• Check if the inter-cooler is fine. (you might need a professional to check this.)
  • Really old cars might have fried clutch pad, which in your case is/ should be absolutely fine because its not old or not so old.

Even after you have done all this the mileage hasn't improved a bit, you can start to doubt the service person's expertise. Make sure you give him a nice shouting. Also try to scare of a few customers who come to the showroom looking to buy a new car by telling them that the service you are gonna get is terrible and might end up with a broken car. Don't underestimate the power of an angry customer. Good Luck.. Hope this helps in some way. And Drive Safe.. :) Please comment if there's any improvement.


Did you know that changing your Oxygen (o2) Sensor could improve your gas mileage? Poor gas mileage could be an indication that you will need to check on your o2 sensor soon. And don't forget the faithful periodic "Tune Up"..W/ a new fuel filter installation.


I have a Hyundai Eon which used to give a mileage of 22 - 24 kmpl. However some time back the mileage dropped drastically to 16 kmpl. The service centre told me exactly the same thing that it is due to my driving habits. However I have been driving from last 9 years and I knew it couldn't be my fault.

Then I visited a trusted local garage. The mechanic drove my car for 5 minutes and told me its a problem with the spark plug. He changed the spark plug which costed me Rs 150 only. And he charged labor fee of Rs 100.

Now the mileage has been restored to 22 kmpl.


Picking up a really old question, but will attempt an answer as I faced a similar issue in my Swift Diesel.


The black smoke under moderate acceleration is likely the key here.


There is engine oil being burnt in the cylinders.

Root Cause:

The Swift diesel DDiS engine needs exactly 3.1 liters of engine oil to be filled in. The service manual calls for oil filter to be changed in alternate services. The oil filter typically retains ~100 ml of oil when taken out, this causes the engine to have 3.1 + 0.1 liters of oil every alternate service. The extra 0.1 liters makes its way into the intake system, gets into the intercooler and gets into the cylinders, causing engine oil to burn and thus the black smoke and low mileage.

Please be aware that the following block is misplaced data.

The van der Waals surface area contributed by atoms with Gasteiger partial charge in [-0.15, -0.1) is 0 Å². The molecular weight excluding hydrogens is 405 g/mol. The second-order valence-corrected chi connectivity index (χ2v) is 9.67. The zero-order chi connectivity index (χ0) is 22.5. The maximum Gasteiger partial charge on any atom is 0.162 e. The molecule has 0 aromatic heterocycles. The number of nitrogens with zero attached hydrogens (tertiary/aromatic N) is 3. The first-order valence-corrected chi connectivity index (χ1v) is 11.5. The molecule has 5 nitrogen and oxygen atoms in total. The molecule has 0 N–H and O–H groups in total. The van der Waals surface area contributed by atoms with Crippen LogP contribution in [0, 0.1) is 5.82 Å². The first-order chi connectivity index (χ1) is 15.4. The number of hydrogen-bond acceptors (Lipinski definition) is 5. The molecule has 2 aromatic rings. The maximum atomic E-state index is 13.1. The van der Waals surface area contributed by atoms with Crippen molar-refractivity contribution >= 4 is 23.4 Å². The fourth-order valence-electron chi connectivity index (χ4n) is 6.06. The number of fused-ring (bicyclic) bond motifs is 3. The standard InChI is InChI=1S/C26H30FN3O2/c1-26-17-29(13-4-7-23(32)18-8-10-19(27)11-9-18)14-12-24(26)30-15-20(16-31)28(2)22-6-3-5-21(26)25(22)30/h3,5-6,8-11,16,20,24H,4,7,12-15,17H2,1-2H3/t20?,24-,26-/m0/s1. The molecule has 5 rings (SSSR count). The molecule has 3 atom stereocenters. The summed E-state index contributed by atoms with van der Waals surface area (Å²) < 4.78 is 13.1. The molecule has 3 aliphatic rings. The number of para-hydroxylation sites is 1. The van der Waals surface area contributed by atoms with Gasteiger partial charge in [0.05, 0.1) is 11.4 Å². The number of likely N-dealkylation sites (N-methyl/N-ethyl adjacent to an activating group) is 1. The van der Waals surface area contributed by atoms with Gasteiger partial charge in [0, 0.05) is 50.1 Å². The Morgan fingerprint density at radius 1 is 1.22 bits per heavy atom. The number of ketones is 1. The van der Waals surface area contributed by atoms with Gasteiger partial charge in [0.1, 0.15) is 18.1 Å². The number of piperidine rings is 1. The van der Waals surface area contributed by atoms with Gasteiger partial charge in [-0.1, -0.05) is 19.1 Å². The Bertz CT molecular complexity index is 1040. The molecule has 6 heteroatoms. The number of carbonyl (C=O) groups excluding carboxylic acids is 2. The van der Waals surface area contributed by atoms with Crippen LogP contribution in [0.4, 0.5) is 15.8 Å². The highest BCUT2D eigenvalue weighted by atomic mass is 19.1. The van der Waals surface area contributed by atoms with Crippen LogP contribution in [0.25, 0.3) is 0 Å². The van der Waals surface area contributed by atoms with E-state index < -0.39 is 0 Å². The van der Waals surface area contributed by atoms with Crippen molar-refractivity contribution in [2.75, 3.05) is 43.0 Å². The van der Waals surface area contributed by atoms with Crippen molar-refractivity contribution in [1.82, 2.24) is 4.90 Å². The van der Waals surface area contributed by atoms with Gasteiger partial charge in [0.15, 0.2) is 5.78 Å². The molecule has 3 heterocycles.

1. Drain oil.
  2. Clean intercooler.
  3. Clean injectors.
  4. Fill in exactly 3.0 liters of engine oil (The oil filter still has ~100 ml in it).
  5. Clean EGR valve.
  6. Reassemble.
  • How does the "extra" oil get into the intake system? How does it know? Do you have any information that suggests this is a possibility?
    – SteveRacer
    Commented Jan 30, 2018 at 5:59
  • @SteveRacer The extra oil likely gets in via crank splash. The above post is based on personal experience in my Swift diesel ~8 years ago. Around the time diesel engine Swift was introduced in India, Suzuki had subsequently sent a correction mail to all service centers, after which the issue was rectified. Commented Jan 30, 2018 at 7:15
  • "Crank splash" would never put oil into the intake unless the rings have failed miserably. Even then, the oil does not end up in the intake. Unless you are speaking of a failed crankcase ventilation system, which is a cheap and easy fix. 100ml "extra" doesn't intake oil make.
    – SteveRacer
    Commented Jan 30, 2018 at 8:16

This may be irrelevant to your issue but your T.P.S. maybe just slightly off, percentage might be fluctuating even if the CEL (Check Engine Light) is not illuminating; T.P.S. maybe the culprit. The T.P.S. is very sensitive, messing with it could result worse mileage for your fuel. I would recommend to have your vehicle diagnose with a different person. There could be nearly any countless things what cause your drop in fuel mileage. For you others out there, this can happen to almost any vehicle. Sorry is all I can give to you.


I think it may be due bad fuel injectors. The problem is in the injectors. You should clean the injectors. Hope this will work for you.

  • 1
    A long shot, I'd say. It could also be at least 5 other things. Commented Dec 7, 2015 at 13:06
  • As a long shot, I'd say it could be at least 5 other things but never injectors. It's not even a long shot. I'm taking the over.
    – SteveRacer
    Commented Jan 30, 2018 at 8:17